I’ve been asked pretty much the same question in a variety of ways over the last couple of years. Does it still affect you? Do you still find poverty confronting? Do you get used to seeing people living in extreme poverty?
My job as a Relationship Manager with Compassion Australia occasionally takes me overseas to see our work on the field. On those visits I not only visit the local churches that partner with Compassion, I get to visit some of the homes where those being sponsored live. I’ve recently returned home from another one of those visits and met with people who have been given enormous hope despite their poverty.
Yes, it’s still confronting, maybe not as surprising as it once was but completely confronting. No I don’t get used to seeing people living in extreme poverty. Yes, it still affects me deeply. When any of those answers change I’ll find a new job.
Click on the photo above to get a closer look at just one very small part of a squatter slum in Manila in the Philippines that I visited. You can see dozens of makeshift homes, mostly single room dwellings made out of whatever materials can be found, all perched precariously above an open canal filled with raw sewage. When the floods come, that canal swells and pushes its vile contents chest deep into the homes in the surrounding area. Locals told us that several of those communities have been destroyed by fire multiple times. The poor have no option but to clear away the ashes and begin again.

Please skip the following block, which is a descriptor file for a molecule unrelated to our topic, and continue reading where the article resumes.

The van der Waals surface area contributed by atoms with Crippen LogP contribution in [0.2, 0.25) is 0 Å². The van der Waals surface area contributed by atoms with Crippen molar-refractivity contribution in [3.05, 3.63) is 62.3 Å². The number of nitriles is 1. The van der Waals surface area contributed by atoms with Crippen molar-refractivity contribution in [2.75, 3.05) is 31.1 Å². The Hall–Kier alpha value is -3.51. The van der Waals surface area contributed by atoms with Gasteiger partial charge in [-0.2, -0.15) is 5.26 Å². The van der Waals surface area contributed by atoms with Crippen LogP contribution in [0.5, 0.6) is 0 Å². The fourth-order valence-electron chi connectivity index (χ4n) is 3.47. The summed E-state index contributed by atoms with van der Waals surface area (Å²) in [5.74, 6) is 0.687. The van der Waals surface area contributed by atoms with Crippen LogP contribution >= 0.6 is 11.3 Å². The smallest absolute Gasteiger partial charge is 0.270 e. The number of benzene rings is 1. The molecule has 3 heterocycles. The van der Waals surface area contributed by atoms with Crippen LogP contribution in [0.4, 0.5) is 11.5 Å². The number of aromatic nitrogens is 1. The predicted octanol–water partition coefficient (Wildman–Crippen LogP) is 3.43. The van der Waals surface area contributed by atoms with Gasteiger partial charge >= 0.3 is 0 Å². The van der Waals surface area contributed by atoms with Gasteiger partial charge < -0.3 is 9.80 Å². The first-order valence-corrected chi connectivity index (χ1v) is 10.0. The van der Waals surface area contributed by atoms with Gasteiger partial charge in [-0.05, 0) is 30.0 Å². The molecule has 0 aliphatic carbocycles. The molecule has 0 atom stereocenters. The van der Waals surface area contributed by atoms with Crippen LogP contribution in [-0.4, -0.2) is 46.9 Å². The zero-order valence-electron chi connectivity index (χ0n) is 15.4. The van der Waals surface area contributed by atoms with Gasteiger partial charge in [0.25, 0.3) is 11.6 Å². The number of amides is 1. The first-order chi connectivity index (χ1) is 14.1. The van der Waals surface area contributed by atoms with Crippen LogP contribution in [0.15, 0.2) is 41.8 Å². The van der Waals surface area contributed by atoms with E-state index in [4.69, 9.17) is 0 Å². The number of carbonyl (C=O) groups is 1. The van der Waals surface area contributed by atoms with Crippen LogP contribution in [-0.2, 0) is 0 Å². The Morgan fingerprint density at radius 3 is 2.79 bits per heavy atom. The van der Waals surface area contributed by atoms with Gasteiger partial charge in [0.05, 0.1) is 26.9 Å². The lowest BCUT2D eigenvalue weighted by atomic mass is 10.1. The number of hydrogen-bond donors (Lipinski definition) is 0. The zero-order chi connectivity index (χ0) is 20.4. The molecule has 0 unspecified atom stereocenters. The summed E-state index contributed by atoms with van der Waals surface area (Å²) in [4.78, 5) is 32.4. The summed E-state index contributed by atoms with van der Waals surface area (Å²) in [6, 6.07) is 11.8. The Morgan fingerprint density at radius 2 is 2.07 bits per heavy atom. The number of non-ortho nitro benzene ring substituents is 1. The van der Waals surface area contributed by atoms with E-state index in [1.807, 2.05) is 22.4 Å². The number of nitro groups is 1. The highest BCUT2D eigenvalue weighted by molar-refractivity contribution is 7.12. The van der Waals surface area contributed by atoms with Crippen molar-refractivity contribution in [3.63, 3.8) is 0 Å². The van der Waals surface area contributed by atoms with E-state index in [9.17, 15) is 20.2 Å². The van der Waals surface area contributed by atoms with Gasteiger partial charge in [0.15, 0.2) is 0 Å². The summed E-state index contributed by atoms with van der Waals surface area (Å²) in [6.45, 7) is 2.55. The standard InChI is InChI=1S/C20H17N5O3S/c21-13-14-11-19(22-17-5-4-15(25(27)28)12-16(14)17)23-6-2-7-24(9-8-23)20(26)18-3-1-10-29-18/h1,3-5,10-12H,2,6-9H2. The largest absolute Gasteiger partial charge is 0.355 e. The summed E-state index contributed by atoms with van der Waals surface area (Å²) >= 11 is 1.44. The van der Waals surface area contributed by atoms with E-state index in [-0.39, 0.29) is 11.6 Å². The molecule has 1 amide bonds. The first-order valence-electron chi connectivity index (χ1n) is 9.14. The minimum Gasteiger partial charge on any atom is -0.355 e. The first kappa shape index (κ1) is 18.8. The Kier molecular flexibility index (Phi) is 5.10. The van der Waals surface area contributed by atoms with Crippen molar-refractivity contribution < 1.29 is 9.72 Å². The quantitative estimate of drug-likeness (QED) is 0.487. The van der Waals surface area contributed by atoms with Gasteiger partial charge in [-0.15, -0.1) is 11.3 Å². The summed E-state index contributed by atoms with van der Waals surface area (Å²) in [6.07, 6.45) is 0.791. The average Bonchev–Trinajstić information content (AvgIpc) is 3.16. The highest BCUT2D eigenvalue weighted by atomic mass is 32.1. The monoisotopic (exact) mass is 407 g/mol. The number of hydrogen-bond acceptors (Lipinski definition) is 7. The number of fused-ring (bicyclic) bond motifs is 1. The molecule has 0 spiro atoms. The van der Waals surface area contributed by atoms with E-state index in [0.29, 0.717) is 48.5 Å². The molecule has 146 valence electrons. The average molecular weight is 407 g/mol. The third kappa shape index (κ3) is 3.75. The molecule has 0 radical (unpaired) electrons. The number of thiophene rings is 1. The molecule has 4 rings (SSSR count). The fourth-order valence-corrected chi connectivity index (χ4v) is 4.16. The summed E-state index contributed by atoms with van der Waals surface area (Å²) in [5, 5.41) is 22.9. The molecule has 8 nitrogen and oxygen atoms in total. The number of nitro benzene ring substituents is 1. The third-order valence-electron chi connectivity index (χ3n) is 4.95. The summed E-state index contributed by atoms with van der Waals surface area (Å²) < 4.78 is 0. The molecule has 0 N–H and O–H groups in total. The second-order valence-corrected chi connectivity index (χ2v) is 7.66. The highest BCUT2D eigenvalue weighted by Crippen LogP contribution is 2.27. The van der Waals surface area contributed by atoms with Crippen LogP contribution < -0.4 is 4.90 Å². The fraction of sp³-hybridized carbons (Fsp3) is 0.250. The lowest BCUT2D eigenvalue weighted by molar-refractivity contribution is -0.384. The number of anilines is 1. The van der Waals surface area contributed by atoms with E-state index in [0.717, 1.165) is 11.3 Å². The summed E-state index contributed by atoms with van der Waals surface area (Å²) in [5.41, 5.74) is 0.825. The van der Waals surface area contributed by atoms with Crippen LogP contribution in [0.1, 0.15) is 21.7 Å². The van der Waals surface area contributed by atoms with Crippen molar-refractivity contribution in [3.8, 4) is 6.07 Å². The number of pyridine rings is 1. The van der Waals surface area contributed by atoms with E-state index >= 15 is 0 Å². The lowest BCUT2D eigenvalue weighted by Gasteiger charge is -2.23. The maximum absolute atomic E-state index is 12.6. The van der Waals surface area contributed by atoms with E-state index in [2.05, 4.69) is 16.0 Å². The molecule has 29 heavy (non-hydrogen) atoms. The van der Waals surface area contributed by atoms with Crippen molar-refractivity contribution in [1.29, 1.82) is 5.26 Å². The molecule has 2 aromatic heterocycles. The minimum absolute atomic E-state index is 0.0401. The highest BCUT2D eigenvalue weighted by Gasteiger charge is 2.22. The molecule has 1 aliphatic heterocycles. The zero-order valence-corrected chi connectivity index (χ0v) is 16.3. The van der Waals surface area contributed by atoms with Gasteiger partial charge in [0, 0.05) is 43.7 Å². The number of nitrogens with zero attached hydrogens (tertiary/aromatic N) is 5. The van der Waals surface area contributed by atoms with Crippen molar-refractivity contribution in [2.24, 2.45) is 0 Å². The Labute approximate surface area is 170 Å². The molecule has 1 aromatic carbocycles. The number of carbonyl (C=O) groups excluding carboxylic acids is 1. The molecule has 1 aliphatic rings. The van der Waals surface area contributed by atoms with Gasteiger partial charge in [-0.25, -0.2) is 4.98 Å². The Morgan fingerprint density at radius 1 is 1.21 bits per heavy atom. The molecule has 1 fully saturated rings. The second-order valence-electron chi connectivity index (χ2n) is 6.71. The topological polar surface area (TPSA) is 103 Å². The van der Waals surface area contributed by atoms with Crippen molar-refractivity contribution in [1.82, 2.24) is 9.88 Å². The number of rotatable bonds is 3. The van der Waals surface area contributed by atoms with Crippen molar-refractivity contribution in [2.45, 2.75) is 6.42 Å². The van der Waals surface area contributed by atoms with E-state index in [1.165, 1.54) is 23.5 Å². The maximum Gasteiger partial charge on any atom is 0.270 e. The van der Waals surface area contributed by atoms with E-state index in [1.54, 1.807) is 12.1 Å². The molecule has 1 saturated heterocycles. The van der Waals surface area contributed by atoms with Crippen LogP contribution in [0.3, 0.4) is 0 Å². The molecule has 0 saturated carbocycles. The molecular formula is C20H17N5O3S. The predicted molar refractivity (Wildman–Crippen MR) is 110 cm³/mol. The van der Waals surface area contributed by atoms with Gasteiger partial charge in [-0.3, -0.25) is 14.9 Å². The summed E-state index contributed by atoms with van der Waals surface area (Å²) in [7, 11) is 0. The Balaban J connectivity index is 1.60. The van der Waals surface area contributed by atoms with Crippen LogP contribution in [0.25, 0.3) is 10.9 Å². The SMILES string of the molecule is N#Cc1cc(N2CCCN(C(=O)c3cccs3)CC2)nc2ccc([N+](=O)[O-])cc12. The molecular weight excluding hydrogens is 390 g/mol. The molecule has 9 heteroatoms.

How can it not be confronting to see precious children and their families living in such terrible conditions?
These are people created in the image of God, being forced to live in cramped, unsafe circumstances. Poverty ties their hands. They have no choices. No way to lift themselves and their families out of their situations. Poverty tells them this is all they can ever expect.
It’s more than confronting. It’s unacceptable.
I find it completely unacceptable that in a day and age when we have every resource we need to turn poverty on its head, there is still such a gap between the excess we experience and the complete lack of resources experienced by many, many millions around our world.
Some would throw their hands up and say that that’s the way it will always be and I would challenge them to think again. Over the past few decades we’ve seen a dramatic decrease in extreme poverty around the world, which tells us we can make a difference, but the statistics are still alarming. There’s still much to be done and it won’t be done unless we all play our part in bringing about change.
So yes, it’s still confronting. It’s still unacceptable. It’s still something I want to spend my life changing in whatever way I can. I know that I can only play a very small part in bringing about change but I’ve seen enough to know that small change isn’t insignificant change.
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